'grasses' meet 'monster owl': On the UC Davis Satellite Event with Jonathan Skinner and Brian Teare

by Gillian Osborne

Yarrow seed
Yarrow seed, www.fromoldbooks.org

In the UC Davis Arboretum, common yarrow (Achillea millefolium), a “companion” plant, has many uses and many names. Along a sculpted river topped with scum, warblers disappear and reappear in native and non-native shrubs and branches. Brian Teare and Jonathan Skinner are talking about ecopoetics: the poems of Ofelia Zepeda, “emergency,” and Lee Edelman’s No Future: Queer Theory and the Death Drive. We stop to smell the sages and the yellow puffs of acacia.

The 2013 Conference on Ecopoetics began at a satellite event hosted by the Davis Humanities Center. Jonathan Skinner, editor of the journal ecopoetics, and author of among other books, Warblers, published by Brian Teare's micro-press Albion Books, sat at a table with his publisher and fellow-poet, whose most recent collection, Companion Grasses, will appear in print April 1. A selection of this same volume, “Transcendental Grammar Crown,” can also be found in the newly released Arcadia Project, edited by Joshua Corey and G.C. Waldrep.

Skinner and Teare read from these and other poetic projects; and they presented portions of position papers they would give during the conference itself. You can find an edited version of Skinner’s paper, which he delivered on Friday at the conference’s Advisory Board Roundtable “What is Ecopoetics?” here. (Check back for a link to an audio recording of this full session, which also included statements by Forrest Gander, Robert Hass, Brenda Hillman, Lynn Keller, and Michael Ziser).

While Skinner’s talk at Davis provided a overview of how the theorization of ecopoetics has evolved over the last thirty years—from works like Michael McClure’s Scratching the Beat Surface (1982) or Gary Snyder’s The Practice of the Wild (1990) to more recent critical projects like Jed Rasula’s This Compost (2002) and the ecolanguage reader (2010) edited by Brenda Ijima—Teare directed his paper toward questions about a “poethics” of “care”: how does our language care for the world without “taking care of it,” a phrase which, as Teare pointed out, can mean both tending to or doing away with, as in take care of this ailing animal by shooting it.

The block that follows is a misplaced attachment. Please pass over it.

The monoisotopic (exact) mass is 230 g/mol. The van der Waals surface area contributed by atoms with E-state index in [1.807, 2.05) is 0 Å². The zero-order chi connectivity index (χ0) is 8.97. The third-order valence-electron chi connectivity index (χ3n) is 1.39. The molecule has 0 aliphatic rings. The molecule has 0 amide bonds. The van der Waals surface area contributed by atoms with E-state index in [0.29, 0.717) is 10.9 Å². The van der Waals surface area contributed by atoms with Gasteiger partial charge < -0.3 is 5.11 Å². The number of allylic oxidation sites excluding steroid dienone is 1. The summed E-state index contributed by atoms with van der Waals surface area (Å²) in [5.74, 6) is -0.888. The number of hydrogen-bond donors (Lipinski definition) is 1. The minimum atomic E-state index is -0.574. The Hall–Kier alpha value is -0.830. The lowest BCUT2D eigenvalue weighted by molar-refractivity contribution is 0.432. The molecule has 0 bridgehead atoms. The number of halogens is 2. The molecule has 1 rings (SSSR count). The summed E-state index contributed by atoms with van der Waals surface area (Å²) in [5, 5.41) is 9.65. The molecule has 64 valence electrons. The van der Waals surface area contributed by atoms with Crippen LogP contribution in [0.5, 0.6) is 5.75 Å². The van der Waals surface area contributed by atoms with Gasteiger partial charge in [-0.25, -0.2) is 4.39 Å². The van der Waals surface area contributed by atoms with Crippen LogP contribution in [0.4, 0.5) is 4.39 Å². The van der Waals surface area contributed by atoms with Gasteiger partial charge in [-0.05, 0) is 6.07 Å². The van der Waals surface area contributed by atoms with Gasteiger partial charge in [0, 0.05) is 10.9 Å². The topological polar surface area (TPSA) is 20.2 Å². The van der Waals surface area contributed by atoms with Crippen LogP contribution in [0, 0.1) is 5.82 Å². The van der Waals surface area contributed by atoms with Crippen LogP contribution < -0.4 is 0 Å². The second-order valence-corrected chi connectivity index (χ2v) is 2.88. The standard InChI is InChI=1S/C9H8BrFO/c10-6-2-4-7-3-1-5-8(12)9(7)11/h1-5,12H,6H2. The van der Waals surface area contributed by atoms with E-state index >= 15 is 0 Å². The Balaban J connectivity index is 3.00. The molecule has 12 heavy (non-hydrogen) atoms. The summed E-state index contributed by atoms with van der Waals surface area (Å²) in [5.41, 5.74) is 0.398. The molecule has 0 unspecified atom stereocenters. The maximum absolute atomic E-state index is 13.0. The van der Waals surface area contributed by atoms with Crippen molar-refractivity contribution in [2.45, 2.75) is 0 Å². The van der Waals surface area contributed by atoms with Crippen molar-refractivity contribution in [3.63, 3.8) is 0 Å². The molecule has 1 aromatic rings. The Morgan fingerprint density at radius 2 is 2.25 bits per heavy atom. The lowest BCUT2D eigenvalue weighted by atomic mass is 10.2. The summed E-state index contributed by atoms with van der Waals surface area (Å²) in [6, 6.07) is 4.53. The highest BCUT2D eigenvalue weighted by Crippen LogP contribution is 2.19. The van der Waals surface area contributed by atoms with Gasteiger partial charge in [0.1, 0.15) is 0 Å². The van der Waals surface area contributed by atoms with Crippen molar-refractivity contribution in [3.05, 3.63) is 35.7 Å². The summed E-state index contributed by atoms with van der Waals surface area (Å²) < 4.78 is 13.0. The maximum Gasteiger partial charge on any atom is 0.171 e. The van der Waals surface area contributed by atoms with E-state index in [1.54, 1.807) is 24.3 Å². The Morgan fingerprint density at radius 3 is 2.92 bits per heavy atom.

Teare talked about the enormous “pressure” placed on ecopoets to get it right, both because the stakes are so high, and because the medium in which they deal (language!) is necessarily muddled and slippery. His assertion that ecopoetics needs to embrace these inherent slippages of language resonates with Skinner’s idea of ecopoetics as a “boundary” site, a point of intersection and even interruption between habitats, an “ecotone,” which, he reminds us, designates not a “tone” but an edge. Skinner also encouraged a shift in thinking about the state of the environment from “crisis” to “emergency.” The difference being that “emergency” leaves room for the “emergence” of new forms—both biological and creative. 

That was the reporting bit. Now for a little digressive reflection, spinning off at an angle. At one point in their conversation, Teare referred to a poem from Lorine Niedecker’s New Goose (1945) (p. 105 of Niedecker’s Collected Works):

Asa Gray wrote Increase Lapham:

pay particular attention

to my pets, the grasses.


Asa Gray taught botany during the later half of the nineteenth century at Harvard; the Gray Herbarium houses his enormous dried plant collection at the same institution today. And Increase Lapham was one of Wisconsin’s (Niedecker’s home state) foremost naturalists. (Check out this incredible image of him seriously consulting a meteorite).

Teare brought this poem up to explain his own interest in relating to grasses as “companion species” rather than “pets," beings necessarily subjected to the care or mistreatment of their keepers. In contrast, companion plants operate in symbiosis with their environment, attracting or repelling particular insects whose behaviors—predatory or pollinating—are beneficial to the species, or by contributing or storing particular nutrients that may support the flourishing of other plants. The particular companionability of plants is something farmers can plan their fields around—planting nitrogen fixing beans alongside corn, for example, or mosquito ferns in rice paddies. But it’s also a way in which plants direct the contours of their own environments, regardless of human desires or concerns. (For more on plant “intelligence and attention” see Michael Marder’s website, with links to or pdfs of many of his articles; or check out his brand new book, Plant Thinking: A Philosophy of Vegetal Life).